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Old 09-21-2013, 10:38 AM   #221
stephan huller
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The traditional reading of a passage in Eusebius which reports a lost tradition of Clement that the gospels with genealogies had been produced 'first' - i.e. prograthein - was challenged by Stephen Carlson arguing instead that the same word should be interpreted as meaning 'openly.' I would argue that the implications of Carlson's arguments assumes that Matthew and Luke were preached 'publicly' and that Mark was done 'in secret.' We should read then:

Quote:
Again, in the same books Clement set forth, in the following manner, a tradition of the early elders about the order of the gospels: Clement said that those of the gospels which contain genealogies have been published openly, but that the Gospel according to Mark had this arrangement: after Peter had preached the word publicly in Rome, and expressed the gospel by the spirit, those who were present, being many, urged Mark, since he had followed Peter from way back and remembered what had been said [by him],to write down what was said. After doing so, Mark imparted the gospel to those who were asking him [for it]. When Peter learned of this, he used his powers of persuasion neither to hinder nor to encourage it.
In other words, there is no reference to which gospel was published first or last but instead Matthew and Luke as 'openly published' and Mark as essentially a text developed in secret. Of course Stephen Carlson - like Francis Watson - does not want to admit that the passage in Clement supports the idea that Mark wrote a specifically 'secret' gospel. While Carlson admits that "Clement explained that Mark’s gospel was initially distributed to a limited number of people without the awareness or endorsement of Peter" and that "the adversative conjunction de implies that the passage about Mark contrasts in some way with the statement on Matthew and Luke" he is unwilling to admit that the specific contrast extended to the idea that Mark wrote in secret or mystic gospel while Matthew and Luke were public gospels.

Nevertheless we learn about 'secret' gospels from other sources - the Prescript. Haer. 22 - and of course the Letter to Theodore ...
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Old 09-21-2013, 01:43 PM   #222
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Originally Posted by stephan huller View Post

In other words, there is no reference to which gospel was published first or last but instead Matthew and Luke as 'openly published' and Mark as essentially a text developed in secret. Of course Stephen Carlson - like Francis Watson - does not want to admit that the passage in Clement supports the idea that Mark wrote a specifically 'secret' gospel. While Carlson admits that "Clement explained that Mark’s gospel was initially distributed to a limited number of people without the awareness or endorsement of Peter" and that "the adversative conjunction de implies that the passage about Mark contrasts in some way with the statement on Matthew and Luke" he is unwilling to admit that the specific contrast extended to the idea that Mark wrote in secret or mystic gospel while Matthew and Luke were public gospels.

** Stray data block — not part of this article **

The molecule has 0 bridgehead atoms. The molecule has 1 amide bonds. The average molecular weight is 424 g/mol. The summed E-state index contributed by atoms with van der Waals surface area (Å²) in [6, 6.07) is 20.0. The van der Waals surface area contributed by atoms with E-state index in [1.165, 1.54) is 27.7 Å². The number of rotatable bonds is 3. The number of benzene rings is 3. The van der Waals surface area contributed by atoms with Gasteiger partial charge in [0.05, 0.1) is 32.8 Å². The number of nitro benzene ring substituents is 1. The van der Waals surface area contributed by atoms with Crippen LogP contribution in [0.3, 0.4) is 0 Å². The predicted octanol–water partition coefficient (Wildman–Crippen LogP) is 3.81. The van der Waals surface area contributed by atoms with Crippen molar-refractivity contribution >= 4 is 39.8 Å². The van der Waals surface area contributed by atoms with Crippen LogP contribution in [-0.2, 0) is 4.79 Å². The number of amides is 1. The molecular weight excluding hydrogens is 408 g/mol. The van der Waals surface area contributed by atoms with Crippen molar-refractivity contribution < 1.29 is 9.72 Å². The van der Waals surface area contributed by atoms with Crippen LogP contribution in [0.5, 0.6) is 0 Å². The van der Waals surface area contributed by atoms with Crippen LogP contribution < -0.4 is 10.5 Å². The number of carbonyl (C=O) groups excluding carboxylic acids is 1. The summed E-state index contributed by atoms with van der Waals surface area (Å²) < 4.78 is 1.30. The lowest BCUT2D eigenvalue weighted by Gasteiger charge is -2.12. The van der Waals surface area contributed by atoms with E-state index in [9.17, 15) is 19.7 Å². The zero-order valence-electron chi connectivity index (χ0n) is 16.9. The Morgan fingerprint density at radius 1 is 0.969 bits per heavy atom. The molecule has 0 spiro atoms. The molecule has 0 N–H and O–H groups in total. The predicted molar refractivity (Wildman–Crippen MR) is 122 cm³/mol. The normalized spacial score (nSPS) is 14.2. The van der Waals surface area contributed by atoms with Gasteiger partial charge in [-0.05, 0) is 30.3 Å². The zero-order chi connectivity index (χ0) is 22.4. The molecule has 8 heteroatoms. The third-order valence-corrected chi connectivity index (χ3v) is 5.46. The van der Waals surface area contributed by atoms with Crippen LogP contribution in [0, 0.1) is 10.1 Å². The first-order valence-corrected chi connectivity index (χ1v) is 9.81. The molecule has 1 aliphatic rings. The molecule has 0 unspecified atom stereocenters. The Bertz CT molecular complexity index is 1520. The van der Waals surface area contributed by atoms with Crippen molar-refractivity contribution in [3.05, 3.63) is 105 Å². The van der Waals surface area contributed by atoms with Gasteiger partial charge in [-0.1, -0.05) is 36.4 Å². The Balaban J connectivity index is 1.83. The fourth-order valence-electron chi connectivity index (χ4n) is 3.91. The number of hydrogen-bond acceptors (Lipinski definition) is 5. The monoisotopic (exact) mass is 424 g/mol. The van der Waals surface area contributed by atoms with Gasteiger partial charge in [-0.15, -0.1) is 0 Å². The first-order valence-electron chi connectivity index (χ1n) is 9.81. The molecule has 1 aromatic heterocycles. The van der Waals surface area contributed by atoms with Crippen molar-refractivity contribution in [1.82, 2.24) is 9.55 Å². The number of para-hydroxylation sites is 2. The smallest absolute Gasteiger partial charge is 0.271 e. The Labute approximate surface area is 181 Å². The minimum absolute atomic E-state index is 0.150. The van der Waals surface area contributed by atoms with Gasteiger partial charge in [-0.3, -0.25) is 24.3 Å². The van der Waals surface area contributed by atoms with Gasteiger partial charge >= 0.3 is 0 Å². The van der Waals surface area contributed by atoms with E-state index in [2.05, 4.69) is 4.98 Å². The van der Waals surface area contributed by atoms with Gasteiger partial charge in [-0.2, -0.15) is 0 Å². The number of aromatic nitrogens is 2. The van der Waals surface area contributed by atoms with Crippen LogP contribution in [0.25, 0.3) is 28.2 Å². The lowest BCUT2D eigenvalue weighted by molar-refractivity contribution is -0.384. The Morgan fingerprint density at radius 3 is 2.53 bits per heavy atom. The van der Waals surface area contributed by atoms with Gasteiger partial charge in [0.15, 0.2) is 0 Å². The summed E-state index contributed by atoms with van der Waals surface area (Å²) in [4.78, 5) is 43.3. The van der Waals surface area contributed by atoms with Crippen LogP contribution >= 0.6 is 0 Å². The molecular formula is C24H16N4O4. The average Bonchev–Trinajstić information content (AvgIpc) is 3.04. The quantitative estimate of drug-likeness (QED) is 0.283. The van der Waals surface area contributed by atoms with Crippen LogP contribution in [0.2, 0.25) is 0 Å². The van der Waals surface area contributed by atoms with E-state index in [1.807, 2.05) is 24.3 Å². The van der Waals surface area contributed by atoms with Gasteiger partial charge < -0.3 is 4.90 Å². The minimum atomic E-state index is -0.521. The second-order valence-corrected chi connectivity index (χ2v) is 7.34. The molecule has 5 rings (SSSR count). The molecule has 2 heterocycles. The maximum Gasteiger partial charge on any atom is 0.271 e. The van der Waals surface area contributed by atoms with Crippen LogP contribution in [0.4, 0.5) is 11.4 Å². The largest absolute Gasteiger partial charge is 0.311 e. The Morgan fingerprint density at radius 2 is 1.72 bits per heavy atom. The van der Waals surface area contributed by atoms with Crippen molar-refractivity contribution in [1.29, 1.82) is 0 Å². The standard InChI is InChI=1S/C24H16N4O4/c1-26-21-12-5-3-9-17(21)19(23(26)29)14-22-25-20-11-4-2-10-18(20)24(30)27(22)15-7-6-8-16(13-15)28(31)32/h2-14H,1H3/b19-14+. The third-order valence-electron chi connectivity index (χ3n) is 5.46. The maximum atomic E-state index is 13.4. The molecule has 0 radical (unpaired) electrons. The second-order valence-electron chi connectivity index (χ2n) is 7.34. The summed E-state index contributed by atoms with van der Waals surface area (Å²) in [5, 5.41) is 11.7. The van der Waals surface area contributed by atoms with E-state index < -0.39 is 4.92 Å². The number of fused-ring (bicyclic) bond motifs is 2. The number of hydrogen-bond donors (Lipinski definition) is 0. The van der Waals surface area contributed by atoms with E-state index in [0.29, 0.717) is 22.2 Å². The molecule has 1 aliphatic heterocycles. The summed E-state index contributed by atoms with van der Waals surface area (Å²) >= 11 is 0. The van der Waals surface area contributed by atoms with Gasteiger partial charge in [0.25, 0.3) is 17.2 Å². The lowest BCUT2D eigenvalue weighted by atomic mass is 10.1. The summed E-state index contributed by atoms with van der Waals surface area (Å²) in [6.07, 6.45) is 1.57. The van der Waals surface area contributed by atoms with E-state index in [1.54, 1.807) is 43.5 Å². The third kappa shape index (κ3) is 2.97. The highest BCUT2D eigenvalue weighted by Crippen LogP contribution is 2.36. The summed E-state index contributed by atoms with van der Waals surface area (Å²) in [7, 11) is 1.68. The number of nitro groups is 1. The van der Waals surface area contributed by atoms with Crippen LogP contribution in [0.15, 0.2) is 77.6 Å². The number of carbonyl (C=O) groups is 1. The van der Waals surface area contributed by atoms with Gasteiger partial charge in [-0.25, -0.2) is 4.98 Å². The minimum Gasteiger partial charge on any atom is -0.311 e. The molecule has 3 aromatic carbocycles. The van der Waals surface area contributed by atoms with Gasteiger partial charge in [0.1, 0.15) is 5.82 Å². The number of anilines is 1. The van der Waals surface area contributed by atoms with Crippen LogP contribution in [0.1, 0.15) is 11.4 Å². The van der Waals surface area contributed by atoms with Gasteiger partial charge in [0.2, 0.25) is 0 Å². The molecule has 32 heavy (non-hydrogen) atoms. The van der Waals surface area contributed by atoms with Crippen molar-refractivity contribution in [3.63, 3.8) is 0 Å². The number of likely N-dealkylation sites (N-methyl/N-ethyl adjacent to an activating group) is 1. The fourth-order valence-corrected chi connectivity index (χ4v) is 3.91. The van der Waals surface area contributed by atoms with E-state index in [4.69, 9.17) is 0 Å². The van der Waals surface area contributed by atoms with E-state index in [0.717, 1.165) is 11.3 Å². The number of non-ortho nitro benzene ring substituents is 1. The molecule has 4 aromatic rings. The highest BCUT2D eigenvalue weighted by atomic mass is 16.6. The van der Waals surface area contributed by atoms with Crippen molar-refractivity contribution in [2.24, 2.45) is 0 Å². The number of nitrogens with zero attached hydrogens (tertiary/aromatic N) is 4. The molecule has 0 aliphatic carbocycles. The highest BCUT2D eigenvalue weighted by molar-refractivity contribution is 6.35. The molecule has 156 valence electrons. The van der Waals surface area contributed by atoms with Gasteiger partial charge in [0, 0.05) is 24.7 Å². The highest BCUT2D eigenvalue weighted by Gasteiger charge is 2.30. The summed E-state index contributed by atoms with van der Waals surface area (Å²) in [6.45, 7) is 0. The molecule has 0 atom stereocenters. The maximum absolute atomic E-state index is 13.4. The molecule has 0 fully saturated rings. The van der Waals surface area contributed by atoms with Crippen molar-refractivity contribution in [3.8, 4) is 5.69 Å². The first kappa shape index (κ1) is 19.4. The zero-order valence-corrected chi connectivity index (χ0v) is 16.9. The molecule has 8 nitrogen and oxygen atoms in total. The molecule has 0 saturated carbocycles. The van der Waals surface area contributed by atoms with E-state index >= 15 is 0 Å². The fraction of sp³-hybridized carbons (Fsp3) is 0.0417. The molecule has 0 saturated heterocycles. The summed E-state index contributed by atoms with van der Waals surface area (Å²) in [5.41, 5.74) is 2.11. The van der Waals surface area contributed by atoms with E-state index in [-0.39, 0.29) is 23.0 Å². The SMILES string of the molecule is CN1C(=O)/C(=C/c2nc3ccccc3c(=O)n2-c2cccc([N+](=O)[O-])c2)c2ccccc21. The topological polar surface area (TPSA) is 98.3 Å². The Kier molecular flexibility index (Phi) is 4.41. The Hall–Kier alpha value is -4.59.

Nevertheless we learn about 'secret' gospels from other sources - the Prescript. Haer. 22 - and of course the Letter to Theodore ...
According to Church History gMatthew was written first, gMark second, gLuke 3rd, gJohn was Last and was supposedly documented by Origen.

Church History 6.25. 4
Quote:
. Among the four Gospels, which are the only indisputable ones in the Church of God under heaven, I have learned by tradition that the first was written by Matthew, who was once a publican, but afterwards an apostle of Jesus Christ, and it was prepared for the converts from Judaism, and published in the Hebrew language.

5. The second is by Mark, who composed it according to the instructions of Peter, who in his Catholic epistle acknowledges him as a son, saying, 'The church that is at Babylon elected together with you, salutes you, and so does Marcus, my son.'

6. And the third by Luke, the Gospel commended by Paul, and composed for Gentile converts. Last of all that by John.
See also Origen's Commentary on Matthew 1.

Origen's Commentary on Matthew
Quote:
Concerning the four Gospels which alone are uncontroverted in the Church of God under heaven, I have learned by tradition that the Gospel according to Matthew, who was at one time a publican and afterwards an Apostle of Jesus Christ, was written first; and that he composed it in the Hebrew tongue and published it for the converts from Judaism.

The second written was that according to Mark, who wrote it according to the instruction of Peter, who, in his General Epistle, acknowledged him as a son, saying, “The church that is in Babylon, elect together with you, salutes you; and so does Mark my son.”

And third, was that according to Luke, the Gospel commended by Paul, which he composed for the converts from the Gentiles.

Last of all, that according to John.
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